Lectures & Concerts
October 1, 2000
download review (in Russian)
The Russian Contemporary Music Festival was a three-day series of events that took place Thursday, September 28 through Sunday, October 1, 2000. The Festival included lectures, presentations, a panel discussion, and three concerts of music. All events took place on the campus of the University of Iowa and were free and open to the public.
The purpose of the festival was to contribute a far-reaching understanding of cultural similarities and differences between our two countries. Our endeavor was to broaden perspectives and to expose the university and the municipal community to an important yet little understood contemporary culture. We also wished to serve and educate various components of the university student population, from those who were interested in cultural studies in general to those whose studies were specific to music.
This festival of Russian Contemporary Music was part of a larger series of events throughout September and October that feature Russian culture. This included a performance of Tchaikovsky's Piano Concerto by Van Cliburn and the University of Iowa Symphony Orchestra on September 20; a documentary film on Lev Sergeivich Theremin, who many consider the father of electronic music in both the East and West; a series of lectures and performances by the Maia Quartet of the early string quartets of Shostakovich on September 29; a lecture by Victoria Fomina, a fiction writer from Russia who was here as a guest of the International Writers Workshop; and finally, lectures and two performances by the Emerson String Quartet of the late string quartets by Shostakovich on October 20-22.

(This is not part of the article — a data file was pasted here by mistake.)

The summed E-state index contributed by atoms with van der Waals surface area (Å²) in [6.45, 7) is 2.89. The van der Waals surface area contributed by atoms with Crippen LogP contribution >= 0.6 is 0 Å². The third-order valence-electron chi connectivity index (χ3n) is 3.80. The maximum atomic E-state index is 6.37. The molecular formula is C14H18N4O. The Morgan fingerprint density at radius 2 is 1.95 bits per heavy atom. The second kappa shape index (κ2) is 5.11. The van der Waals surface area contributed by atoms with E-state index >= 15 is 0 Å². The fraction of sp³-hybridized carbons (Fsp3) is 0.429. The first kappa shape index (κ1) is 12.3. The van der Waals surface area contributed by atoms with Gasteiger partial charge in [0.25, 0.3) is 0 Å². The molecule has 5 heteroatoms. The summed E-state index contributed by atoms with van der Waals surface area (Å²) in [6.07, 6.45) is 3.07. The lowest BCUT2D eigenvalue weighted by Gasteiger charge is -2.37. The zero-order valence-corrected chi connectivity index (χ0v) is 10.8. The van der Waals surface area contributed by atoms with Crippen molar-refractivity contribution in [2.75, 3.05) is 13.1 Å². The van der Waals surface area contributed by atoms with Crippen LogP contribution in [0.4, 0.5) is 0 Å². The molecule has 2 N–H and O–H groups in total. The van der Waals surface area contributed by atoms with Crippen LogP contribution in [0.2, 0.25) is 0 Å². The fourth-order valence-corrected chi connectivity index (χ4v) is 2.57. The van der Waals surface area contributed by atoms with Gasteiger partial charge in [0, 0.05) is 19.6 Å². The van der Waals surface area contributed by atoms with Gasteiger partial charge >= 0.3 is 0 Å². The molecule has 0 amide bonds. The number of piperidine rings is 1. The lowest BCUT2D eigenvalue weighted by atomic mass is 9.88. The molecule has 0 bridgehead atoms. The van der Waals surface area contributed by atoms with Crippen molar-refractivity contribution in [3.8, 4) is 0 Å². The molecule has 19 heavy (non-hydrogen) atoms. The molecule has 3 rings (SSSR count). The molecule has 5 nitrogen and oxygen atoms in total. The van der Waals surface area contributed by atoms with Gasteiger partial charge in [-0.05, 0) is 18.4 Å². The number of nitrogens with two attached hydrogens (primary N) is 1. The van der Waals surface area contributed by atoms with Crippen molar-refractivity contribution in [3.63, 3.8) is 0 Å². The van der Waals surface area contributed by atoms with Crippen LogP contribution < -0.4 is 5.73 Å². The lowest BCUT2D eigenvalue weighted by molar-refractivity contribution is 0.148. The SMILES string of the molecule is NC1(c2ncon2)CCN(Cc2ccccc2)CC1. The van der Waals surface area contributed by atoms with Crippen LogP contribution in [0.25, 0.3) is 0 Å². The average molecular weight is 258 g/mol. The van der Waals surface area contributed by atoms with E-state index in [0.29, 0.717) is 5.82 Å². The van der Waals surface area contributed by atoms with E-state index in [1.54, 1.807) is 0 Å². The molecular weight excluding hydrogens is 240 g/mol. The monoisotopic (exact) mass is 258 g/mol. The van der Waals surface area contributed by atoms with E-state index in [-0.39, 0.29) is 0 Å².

As with previous festivals of music organized by the Center for New Music, the highlights of the Russian Contemporary Music Festival included premieres and performances of fifteen newly written works by living composers, nine of whom were in residence as guests of the university. All three concerts took place in Clapp Recital Hall on the campus on September 30, followed by two concerts on October 1. The music included three generations of composers representing at least seven different styles and trends.
Even more innovative in the festival was the inclusion of prominent speakers. Our attempt was to give context and meaning to the large number of new compositions that were heard during the weekend. The schedule included an introductory lecture by Elena Dubinets on September 29 in the University of Iowa Art Museum, followed by presentations by the two senior composers, Professors Agafonnikov and Ledeniov, and ended with lectures by Professors Marina Frolova-Walker and Svetlana Savenko. On September 30 there was an entire day of lectures and presentations held in the Samuel Becker Communications Building. On the following day, October 1, a panel discussion involving the younger generation of Russian composers was organized. The final address on contemporary religious music in Clapp Recital Hall concluded the series of lectures.